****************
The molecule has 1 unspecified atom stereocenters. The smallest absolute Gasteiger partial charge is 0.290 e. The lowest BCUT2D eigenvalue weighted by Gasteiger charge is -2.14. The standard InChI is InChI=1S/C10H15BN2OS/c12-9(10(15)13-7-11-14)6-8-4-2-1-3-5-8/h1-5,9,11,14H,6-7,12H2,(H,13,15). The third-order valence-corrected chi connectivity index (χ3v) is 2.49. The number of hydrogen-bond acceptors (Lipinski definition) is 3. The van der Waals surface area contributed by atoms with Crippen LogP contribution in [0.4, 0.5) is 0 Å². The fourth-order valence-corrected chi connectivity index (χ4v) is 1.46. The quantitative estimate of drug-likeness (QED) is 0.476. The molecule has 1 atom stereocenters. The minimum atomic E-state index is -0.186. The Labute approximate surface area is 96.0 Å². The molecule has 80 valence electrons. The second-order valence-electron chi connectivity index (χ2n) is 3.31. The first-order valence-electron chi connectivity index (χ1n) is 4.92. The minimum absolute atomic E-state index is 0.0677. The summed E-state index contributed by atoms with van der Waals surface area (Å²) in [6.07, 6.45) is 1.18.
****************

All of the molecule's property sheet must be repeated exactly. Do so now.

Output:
The molecule has 1 unspecified atom stereocenters. The smallest absolute Gasteiger partial charge is 0.290 e. The lowest BCUT2D eigenvalue weighted by Gasteiger charge is -2.14. The standard InChI is InChI=1S/C10H15BN2OS/c12-9(10(15)13-7-11-14)6-8-4-2-1-3-5-8/h1-5,9,11,14H,6-7,12H2,(H,13,15). The third-order valence-corrected chi connectivity index (χ3v) is 2.49. The number of hydrogen-bond acceptors (Lipinski definition) is 3. The van der Waals surface area contributed by atoms with Crippen LogP contribution in [0.4, 0.5) is 0 Å². The fourth-order valence-corrected chi connectivity index (χ4v) is 1.46. The quantitative estimate of drug-likeness (QED) is 0.476. The molecule has 1 atom stereocenters. The minimum atomic E-state index is -0.186. The Labute approximate surface area is 96.0 Å². The molecule has 80 valence electrons. The second-order valence-electron chi connectivity index (χ2n) is 3.31. The first-order valence-electron chi connectivity index (χ1n) is 4.92. The minimum absolute atomic E-state index is 0.0677. The summed E-state index contributed by atoms with van der Waals surface area (Å²) in [6.07, 6.45) is 1.18.